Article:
Chef Shane Chartrand dishes on Indigenous cuisine and inspiring others through food
‘It’s about the ingredients from where you’re from,’ the Edmonton author says
Edmonton chef Shane Chartrand has come a long way since his first cooking gig at a truck stop restaurant.
Back then, at 17, he was flipping eggs and serving up classic sandwiches like the Reuben and the Monte Cristo.
These days, he's better known for competing on TV shows like Chopped Canada and cooking trout five different ways on an episode of Iron Chef Canada. He also works at the SC restaurant at Edmonton's River Cree Resort and Casino.
Chartrand's new recipe book, Tawâw: Progressive Indigenous Cuisine — which means "you're welcome, there's room, come in," he says — is both an exploration of Indigenous cuisine and a collection of personal stories about the 44-year-old's culinary journey and what made him the chef he is today.
He spoke to The Current guest host Kathleen Petty about the importance of food in his life, truth and reconciliation, and what motivated him to share his story.
Here is part of their conversation.
I'm guessing most people, if asked what they would identify as Indigenous food, might say bannock. But it's obviously much more than that. So just help people understand what Indigenous cuisine is.
This is my humble Indigenous opinion so, I mean, it's not going to be the opinion of every Indigenous person in this country.
Bannock is part of our culture, no doubt. It's part of a celebration. But the thing is, that is a small part of the bigger picture. So Indigenous food is about land. It's about place. It's about terroir. It's about the ingredients from where you're from.
Is that part of what this [book] is about, too, then — just educating people?
Absolutely. Because, I mean, like, how many people have lived close to an Indian reserve or Indigenous reserve and never got the opportunity to understand what those people are like?
With this book, the idea is literally to give place and an understanding of who we are in a small little bit.
It's literally just my story of what I've experienced with Indigenous food everywhere.
Can you describe the role food played when you were a kid?
I was in foster care [from] the age of two to six, and I think I was in about 10 homes. And [in] all those homes … they didn't give me a lot of food, so I didn't eat much.
When I got adopted when I was at the age of seven … they [my parents] really taught me the importance of what food is and, you know, the old story, like eat everything on your plate ... don't waste anything.
I never got that feeling before. I never sat around a dinner table, you know, with family and so … my parents are the ones that initially started off me understanding the importance of food.
Tell me what you learned from your dad ... because a lot of your meals and your recipes are about locally sourced food. And … you got that, I'm sure, from your dad, in large part.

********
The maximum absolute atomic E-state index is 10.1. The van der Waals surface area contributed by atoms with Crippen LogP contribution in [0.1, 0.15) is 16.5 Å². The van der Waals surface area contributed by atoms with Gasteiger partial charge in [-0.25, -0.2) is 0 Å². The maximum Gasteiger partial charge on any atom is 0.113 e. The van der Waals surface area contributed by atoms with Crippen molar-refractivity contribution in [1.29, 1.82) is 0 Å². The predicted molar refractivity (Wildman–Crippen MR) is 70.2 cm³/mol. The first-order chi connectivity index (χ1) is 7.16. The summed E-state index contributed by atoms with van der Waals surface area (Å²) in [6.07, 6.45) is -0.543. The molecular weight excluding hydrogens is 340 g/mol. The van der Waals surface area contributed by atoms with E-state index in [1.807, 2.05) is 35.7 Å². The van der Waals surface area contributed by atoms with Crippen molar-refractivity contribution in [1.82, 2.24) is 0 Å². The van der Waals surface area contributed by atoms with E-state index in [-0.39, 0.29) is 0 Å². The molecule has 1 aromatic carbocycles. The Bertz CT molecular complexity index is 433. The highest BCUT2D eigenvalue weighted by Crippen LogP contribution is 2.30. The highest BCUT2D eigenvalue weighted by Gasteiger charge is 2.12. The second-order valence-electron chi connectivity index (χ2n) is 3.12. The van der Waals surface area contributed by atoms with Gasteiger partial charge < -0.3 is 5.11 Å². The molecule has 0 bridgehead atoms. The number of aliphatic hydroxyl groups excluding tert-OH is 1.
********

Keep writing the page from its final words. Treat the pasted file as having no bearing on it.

Well, it's my dad and my mom, actually.
We lived on an acreage farm. We raised, you know, chickens, geese. We had horses out there. We had everything out there.
We lived off our acreage, our farm. So then when I started working in restaurants and started hearing this [term] "local, local, local, local," I'm like, I don't get it ... isn't that just a thing?
My dad taught me a lot about outdoor hunting, fishing, understanding the land and place.
We'd go hiking for three weeks in the mountains, way out there.
We have to just enjoy the land, and that's what my dad taught me — how to be very strong and ... just look around and breathe the air in.
My world of … writing this book or doing documentaries is to empower young people — and Indigenous or non[-Indigenous].- Shane Chartrand, chef
I know you know that there's all this discussion, especially in this political season, about reconciliation. But does what you do ... help inform that?
My world is about truth, not reconciliation. Just truth. You know, I just know that my world of … writing this book or doing documentaries is to empower young people — and Indigenous or non[-Indigenous].
I want to be uplifting to young Indigenous … girls and boys because they can feel like: You know what? I come from [a] reserve, I got nothing, my parents can't afford anything, I'll never get there. I'll never be him.
Yes, you can be. You just got to keep saying yes and just figure it out — you'll get there. I come from nowhere. So I mean, when it comes to truth and reconciliation, the only thing I'm trying to do is just be me and trying to uplift … anyone who's inspired.
Shane, I'd like to end on the food…. This is a cookbook and there are lots of recipes in there. And I have to say, as, you know, someone who makes, oh, I don't know, macaroni and cheese maybe too often, some of those recipes are a bit daunting.
The tricky thing about this cookbook is there's very simple, simple, simple recipes. Really easy ones. Then there [are] recipes that you might not get the ingredients for.
Because they need to be locally sourced or you need to hunt or know a hunter, for example.
Exactly. Like, I got moose roast in there…. but the reason I put that in the book is because it's part of my life.
You don't ever need to follow the recipe. You can just get inspired by that recipe. If that recipe inspires you to do whatever you want to do, go ahead, have fun. Take a few of the things I wrote and make your own. That's the whole fun part about cooking.
Written by Kirsten Fenn. Produced by Idella Sturino. Q&A edited for length and clarity.